World War II

Vietnam Era

Soldier Artist Participants in the U. S. Army Vietnam Combat Artists Program

Recent conflicts

See also


  1. ^ a b Naval History & Heritage Command (NHHC), Navy Combat Art Program Archived 2012-06-14 at the Wayback Machine
  2. ^ a b Kino, Carol. "With Sketchpads and Guns, Semper Fi"; "Marine Art," New York Times. July 13, 2010.
  3. ^ a b c United States Army Center of Military History (CMH), Army Art Program History Archived 2010-07-27 at the Wayback Machine.
  4. ^ "U.S. Army Vietnam Combat Art Program". Archived from the original on 2011-07-21. Retrieved 2010-07-29.
  5. ^ Sketchpad Warrior blog, "It's All in the Wrist," May 25, 2010.
  6. ^ a b c d e CMH, artists, p. 1.
  7. ^ a b c CMH, artists, p. 2.
  8. ^ NHHC, McClelland Barclay, Naval Art Collection. Archived 2006-04-14 at the Wayback Machine
  9. ^ "Artist, Teacher, and Innovator Franklin Boggs". Beloit College Magazine. Beloit, Wisconsin: Beloit College (240622). Spring 2010. Retrieved 7 May 2016.
  10. ^ a b c d Brown University Library, American war artists Archived 2010-01-06 at the Wayback Machine
  11. ^ PBS. They Drew Fire: Combat Artists of World War II, Howard Brodie. 1st broadcast, May 2000.
  12. ^ "18 Mar 1945, 109 - The San Francisco Examiner at". Retrieved 2019-03-25.
  13. ^ "TSHA | Camp Barkeley". Retrieved 2023-04-26.
  14. ^ CMH, Olin Dows
  15. ^ NHHC, William Franklin Draper, Naval Art Collection; PBS. They Drew Fire, William Draper.
  16. ^ "31 Aug 1949, Page 4 - The Mercury at". Retrieved 2019-03-26.
  17. ^ "13 Mar 1947, Page 26 - The Indiana Gazette at". Retrieved 2019-03-24.
  18. ^ "21 Mar 1950, 9 - The Lincoln Star at". Retrieved 2019-03-24.
  19. ^ Harrington, Peter, "The 1943 War Art Program," Army History, No. 55, Spring-Summer 2002, pp. 4-19.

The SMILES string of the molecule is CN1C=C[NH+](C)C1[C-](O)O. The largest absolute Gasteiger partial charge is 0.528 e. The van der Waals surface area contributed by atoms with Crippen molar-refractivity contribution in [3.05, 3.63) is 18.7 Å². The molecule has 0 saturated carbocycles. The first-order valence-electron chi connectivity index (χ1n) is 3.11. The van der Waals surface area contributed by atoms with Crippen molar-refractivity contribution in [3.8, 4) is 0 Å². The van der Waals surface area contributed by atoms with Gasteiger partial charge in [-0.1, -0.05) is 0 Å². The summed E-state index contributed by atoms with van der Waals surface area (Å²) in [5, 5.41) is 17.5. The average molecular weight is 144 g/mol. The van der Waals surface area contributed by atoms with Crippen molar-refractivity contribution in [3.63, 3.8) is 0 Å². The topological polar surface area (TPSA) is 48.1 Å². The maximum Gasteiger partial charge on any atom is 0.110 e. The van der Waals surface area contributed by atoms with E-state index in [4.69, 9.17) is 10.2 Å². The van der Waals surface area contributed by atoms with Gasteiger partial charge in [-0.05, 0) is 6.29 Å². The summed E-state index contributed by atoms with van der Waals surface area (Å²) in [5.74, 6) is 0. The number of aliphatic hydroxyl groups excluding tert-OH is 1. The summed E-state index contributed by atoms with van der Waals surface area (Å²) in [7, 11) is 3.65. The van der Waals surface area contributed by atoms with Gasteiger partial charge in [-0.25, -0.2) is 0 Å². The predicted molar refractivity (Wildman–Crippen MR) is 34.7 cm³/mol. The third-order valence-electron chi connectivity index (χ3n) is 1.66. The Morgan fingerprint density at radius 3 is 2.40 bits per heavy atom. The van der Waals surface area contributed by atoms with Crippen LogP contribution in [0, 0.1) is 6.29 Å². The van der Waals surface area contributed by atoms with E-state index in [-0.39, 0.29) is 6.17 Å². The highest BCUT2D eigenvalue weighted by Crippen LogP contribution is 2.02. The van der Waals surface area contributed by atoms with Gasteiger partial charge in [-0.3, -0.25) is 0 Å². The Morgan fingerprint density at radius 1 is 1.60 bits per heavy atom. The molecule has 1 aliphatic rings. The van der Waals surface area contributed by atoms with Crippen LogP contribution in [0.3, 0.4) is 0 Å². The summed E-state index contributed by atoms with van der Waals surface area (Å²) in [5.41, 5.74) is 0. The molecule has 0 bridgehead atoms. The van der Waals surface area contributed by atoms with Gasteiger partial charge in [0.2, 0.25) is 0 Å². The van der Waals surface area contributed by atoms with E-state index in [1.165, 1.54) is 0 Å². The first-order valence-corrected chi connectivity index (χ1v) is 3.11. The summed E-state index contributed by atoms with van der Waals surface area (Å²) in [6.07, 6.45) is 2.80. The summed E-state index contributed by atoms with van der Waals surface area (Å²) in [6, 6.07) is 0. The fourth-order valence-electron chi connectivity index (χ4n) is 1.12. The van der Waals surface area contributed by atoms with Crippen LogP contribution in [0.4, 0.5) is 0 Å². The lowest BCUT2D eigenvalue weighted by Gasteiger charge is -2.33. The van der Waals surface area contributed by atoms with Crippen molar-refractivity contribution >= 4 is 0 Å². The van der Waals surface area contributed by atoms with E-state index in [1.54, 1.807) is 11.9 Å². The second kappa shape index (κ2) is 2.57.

20. ^ a b c d "7 Nov 1949, 11 - The Tampa Tribune at". Retrieved 2019-03-23.
  21. ^ "Artist Ludwig Mactarian conveyed the grit of a combat engineer's life". Washington Post. ISSN 0190-8286. Retrieved 2023-04-26.
  22. ^ Heim, Gordon H. (2005). "The Art of John R. McDermott" (PDF). Fortitudine. XXXI (4): 13–14.[permanent dead link]
  23. ^ a b The Army at War: A Graphic Record by American Artists. United States. War Finance Division. 31 December 1943.
  24. ^ "Sidney Simon", Wikipedia, 2019-06-13, retrieved 2019-06-13


  • McCloskey, Barbara. (2005). Artists of World War II. Westport: Greenwood Press. ISBN 978-0-313-32153-5; OCLC 475496457
  • An article from the Wilmington Star News in 2009 by Ben Steelman:

Further reading

  • Gallatin, Albert Eugene. Art and the Great War. (New York: E.P. Dutton, 1919).
  • Cornebise, Alfred. Art from the trenches: America's uniformed artists in World War I. (A & M University Press, 1991).
  • Harrington, Peter, and Frederic A. Sharf. "A Splendid Little War". The Spanish–American War, 1898: The Artists' Perspective. (London: Greenhill, 1998). ISBN 1-85367-316-1
This page was last edited on 23 August 2023, at 06:28